This is an archived article that was published on sltrib.com in 2016, and information in the article may be outdated. It is provided only for personal research purposes and may not be reprinted.
Kimberly Gross and her two daughters are about to become homeless again. They are being evicted after finding a home through a federal-aid program that seeks private-sector housing.
As the holidays near, hope dims for Gross and her daughters, Petrina Westman, 14, and Destiny Westman, 10.
For the past year, they have lived in a small duplex in Taylorsville. But now, 3rd District Judge Laura S. Scott has ordered that Gross and her daughters vacate the duplex by Jan. 2.
Gross has not paid rent since October for several reasons, including a lack of funds her doctor ordered her to stop working because of serious and deteriorating medical conditions and the fact that her unit does not comply with Taylorsville housing regulations.
The 46-year-old mother broke into tears as the ruling was announced in court Friday. "I can't go back to the shelter," she said.
Gross found the duplex through Rapid Rehousing, a program funded through the U.S. Department of Housing and Urban Development (HUD) that is administered in Salt Lake City by The Road Home.
The program typically pays a deposit and the first three months rent.
Prior to the hearing and fearing eviction, Gross went to The Road Home shelter on Rio Grande Street downtown to seek a motel room for her family. But she was told the shelter was not filled to capacity 1,062 and therefore getting a motel room would not be possible.
She was also told that all the family rooms at the shelter are full and she and her daughters would have to sleep in a common area.
Earlier this year, Salt Lake City Mayor Jackie Biskupski and the City Council allocated funding for an overflow shelter at St. Vincent De Paul Dining Hall and an additional $110,000 for potential motel room use in the event the shelters fill up.
That program, however, apparently is not available to people like Gross and her daughters when the shelter still has beds available.
"This illustrates some of the problems we have as we realign the [homeless-services system]," said Councilman Derek Kitchen. "The Road Home [common area] is no place for an adult and children, let alone someone who is seriously ill."
Councilwoman Erin Mendenhall said that although the city provides the funds, it is up to service providers to determine how those monies are spent. "We haven't influenced, specifically, who qualifies for motel rooms through The Road Home," she said. "But Kimberly and her daughters are just the right fit."
There are programs for homeless people who are seriously ill through the Volunteers of America (VOA) and the Fourth Street Clinic. It remains unclear, however, if Gross can qualify for one of those programs, which are designed to be short term.
Where Gross and her daughters will live in the longer term also is problematic. Because she can't work, Rapid Rehousing seems an unlikely option.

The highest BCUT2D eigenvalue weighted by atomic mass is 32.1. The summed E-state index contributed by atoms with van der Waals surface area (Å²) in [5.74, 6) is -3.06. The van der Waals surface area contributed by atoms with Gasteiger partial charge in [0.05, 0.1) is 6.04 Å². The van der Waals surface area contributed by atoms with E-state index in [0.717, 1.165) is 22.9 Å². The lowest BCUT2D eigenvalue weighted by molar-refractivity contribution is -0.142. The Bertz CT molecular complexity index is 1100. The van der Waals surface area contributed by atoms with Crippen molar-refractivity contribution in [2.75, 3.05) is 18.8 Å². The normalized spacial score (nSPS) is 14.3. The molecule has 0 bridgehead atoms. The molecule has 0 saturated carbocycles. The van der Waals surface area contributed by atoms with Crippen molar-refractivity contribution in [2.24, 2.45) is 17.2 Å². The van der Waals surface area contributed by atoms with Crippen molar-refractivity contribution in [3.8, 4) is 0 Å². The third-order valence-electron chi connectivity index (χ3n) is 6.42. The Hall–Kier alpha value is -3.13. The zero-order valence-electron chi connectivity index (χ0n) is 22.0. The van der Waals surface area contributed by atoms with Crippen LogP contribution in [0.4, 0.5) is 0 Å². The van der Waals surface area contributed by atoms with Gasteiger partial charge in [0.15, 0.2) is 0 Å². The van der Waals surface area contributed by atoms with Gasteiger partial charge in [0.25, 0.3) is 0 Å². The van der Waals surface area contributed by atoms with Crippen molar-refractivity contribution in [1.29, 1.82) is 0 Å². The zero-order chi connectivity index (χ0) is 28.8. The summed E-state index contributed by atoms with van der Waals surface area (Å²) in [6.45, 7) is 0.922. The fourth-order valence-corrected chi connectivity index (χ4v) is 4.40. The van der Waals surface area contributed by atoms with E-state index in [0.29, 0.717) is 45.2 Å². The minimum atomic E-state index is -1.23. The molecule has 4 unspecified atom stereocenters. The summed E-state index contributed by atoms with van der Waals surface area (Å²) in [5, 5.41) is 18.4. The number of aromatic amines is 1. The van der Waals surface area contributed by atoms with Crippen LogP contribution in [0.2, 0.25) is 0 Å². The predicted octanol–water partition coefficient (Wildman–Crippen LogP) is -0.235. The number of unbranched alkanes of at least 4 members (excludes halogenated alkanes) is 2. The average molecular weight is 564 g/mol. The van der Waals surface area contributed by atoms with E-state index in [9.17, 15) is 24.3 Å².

In October 2015, she was pointed to what turned out to be an illegal dwelling in the basement of a house in a single-family neighborhood. It had no address or mailbox or front door access was through a garage.
Beyond that, the property owned by Banded Properties of North Salt Lake had only one thermostat in the upstairs apartment. The renters upstairs paid the electricity bill. Gross paid the heating bill even though she had no control on temperature setting. Gross said she had to come up with an annual rate of $96 per month on top of the $850 rent.
The city of Taylorsville found the basement apartment to be outside of its housing codes for a number of reasons, including the fact that the rental was in a zone limited to single-family dwellings.
According to HUD policies, federal funds cannot be used on units that are at odds with local laws and ordinances.
Further, federal regulations require that each unit be inspected by administrators before it can become part of the Rapid Rehousing program.
It's unclear whether The Road Home inspected the basement apartment. Officially, the nonprofit organization has said it follows all HUD regulations.
In the Friday court hearing, James H. Deans, an attorney representing Banded Properties, acknowledged that at the time the unit was first rented to Gross it was not within Taylorsville housing codes. He also argued that when the tenants upstairs moved, it was no longer an illegal duplex and Gross had access to the thermostat.
Deans told the judge that Banded Properties had given Gross a 54-day notice for eviction. He also asked the judge to extend that until Jan. 2.
An attorney representing Gross, Joshua T. Tandy, told The Tribune his client has filed a counterclaim against Banded Properties.
"They evicted her in a retaliatory fashion," he said, "because she reported the zoning violation."
The future for Gross and her daughters appears to be unsettled, at best.
It's going to be a tough holiday season at the Taylorsville household, Gross said. It's all they can do to get groceries, let alone Christmas presents.